For the clips that are hitting -0 a lot if they are distorting then you really can't fix distortion but if they are hitting 0 and aren't distorting then you can just simply lower the volume for these you don't need to add any gain since they are already too loud anyways so if you just lower them by like -6 it should get them right within the range you mentioned.
As far as background noise such as hissing you'll really want to just use Premiere's denoiser effect. Start off by setting the reduction to like -10 and adjust from there. Then for cars passing etc try out a highpass filter and set it to 120 to start and move up there if needed. It will take the bass out of the peoples voices but it won't sound bad unless you start going over 160-170 range it also depends on if the person has a deep voice to begin with or not too though.
I'm only really talking a matter of inches for the mic distance, but I guess it still effects the tone.
Thanks for the advice - I will have a go at using the effects that you mention and will try the compression etc as you suggest.
One question - how do I add an effect to a whole audio track as opposed to individual clips?
In the Audio Mixer.
Harm Millaard wrote:
In the Audio Mixer.
But how? I have just tried that but can't figure out how to add an effect in the audio mixer.
On the side of Audio Mixer, you have a "reveal arrow," that will get you the Effects Panel. There, you can add Audio Effects, that will affect the entire Track. The Help File will show you exactly where that is, should it not be readily apparent.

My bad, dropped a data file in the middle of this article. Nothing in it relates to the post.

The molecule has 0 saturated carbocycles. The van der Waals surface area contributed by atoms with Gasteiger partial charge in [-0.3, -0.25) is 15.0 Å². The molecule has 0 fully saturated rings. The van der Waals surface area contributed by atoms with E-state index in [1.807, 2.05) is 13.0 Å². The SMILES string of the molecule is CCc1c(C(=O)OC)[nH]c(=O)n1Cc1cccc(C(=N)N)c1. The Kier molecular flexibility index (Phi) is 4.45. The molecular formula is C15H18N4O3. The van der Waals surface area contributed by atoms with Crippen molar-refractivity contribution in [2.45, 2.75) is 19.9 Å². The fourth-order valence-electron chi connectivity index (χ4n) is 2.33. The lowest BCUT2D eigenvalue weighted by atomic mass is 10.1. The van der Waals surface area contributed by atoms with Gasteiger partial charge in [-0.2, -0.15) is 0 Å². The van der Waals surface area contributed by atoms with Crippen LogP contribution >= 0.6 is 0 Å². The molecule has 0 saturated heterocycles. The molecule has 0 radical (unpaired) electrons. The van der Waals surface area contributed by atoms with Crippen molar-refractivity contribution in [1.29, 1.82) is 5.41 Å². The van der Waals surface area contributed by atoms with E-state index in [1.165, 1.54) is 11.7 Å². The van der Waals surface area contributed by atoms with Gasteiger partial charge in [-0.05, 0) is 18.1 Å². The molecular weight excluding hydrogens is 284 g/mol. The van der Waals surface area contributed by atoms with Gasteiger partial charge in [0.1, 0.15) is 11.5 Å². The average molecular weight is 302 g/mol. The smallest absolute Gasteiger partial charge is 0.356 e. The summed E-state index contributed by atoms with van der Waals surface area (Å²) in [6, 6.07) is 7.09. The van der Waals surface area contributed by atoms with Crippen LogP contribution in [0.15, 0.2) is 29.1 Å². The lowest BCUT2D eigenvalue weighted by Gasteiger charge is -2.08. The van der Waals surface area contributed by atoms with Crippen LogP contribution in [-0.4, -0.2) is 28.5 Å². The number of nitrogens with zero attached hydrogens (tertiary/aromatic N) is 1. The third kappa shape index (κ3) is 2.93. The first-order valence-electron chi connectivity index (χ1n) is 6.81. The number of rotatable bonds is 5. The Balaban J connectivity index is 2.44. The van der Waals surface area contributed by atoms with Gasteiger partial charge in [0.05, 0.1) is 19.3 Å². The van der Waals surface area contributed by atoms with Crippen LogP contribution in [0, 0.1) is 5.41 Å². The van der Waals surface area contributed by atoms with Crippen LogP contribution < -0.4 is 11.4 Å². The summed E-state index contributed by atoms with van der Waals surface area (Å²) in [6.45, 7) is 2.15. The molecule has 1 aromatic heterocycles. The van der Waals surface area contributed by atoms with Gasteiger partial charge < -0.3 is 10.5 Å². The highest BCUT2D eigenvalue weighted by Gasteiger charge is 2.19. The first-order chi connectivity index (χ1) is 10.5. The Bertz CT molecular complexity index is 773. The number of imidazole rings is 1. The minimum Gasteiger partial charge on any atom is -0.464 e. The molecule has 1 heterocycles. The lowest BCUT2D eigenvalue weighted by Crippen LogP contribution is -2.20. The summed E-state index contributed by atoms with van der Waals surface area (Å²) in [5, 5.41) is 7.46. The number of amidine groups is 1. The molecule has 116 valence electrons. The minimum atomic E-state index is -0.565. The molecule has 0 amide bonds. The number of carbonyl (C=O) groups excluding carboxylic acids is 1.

Bill Hunt wrote:
On the side of Audio Mixer, you have a "reveal arrow," that will get you the Effects Panel. There, you can add Audio Effects, that will affect the entire Track.
Glad Bill was able to help you find where to apply effects to tracks. Just wanted to tell you that the differences in the sound of voice's can occur with simply 1 inch of distance difference. I know it sounds crazy but when I film interviews if a guest turns their head one way and starts looking and talking in the opposite direction of their lapel it makes a huge difference not only in volume but overall tone. Obviously though the amount that this occurs also depends on what type of mic you're using as well. The other thing you have to think about is that on a lot of camera's there is a feature called "low cut" which will take all the lows out of the persons voice. So if you where doing a multicam shoot, and one of the camera's had this turned on and the other camera didn't. Then you would also have some fairly big tone differences as well. Although this you could probably fix somewhat by putting a highpass on the clips that had more lows to them therefore bringing them up to match as far as tone. (As much as you can anyways)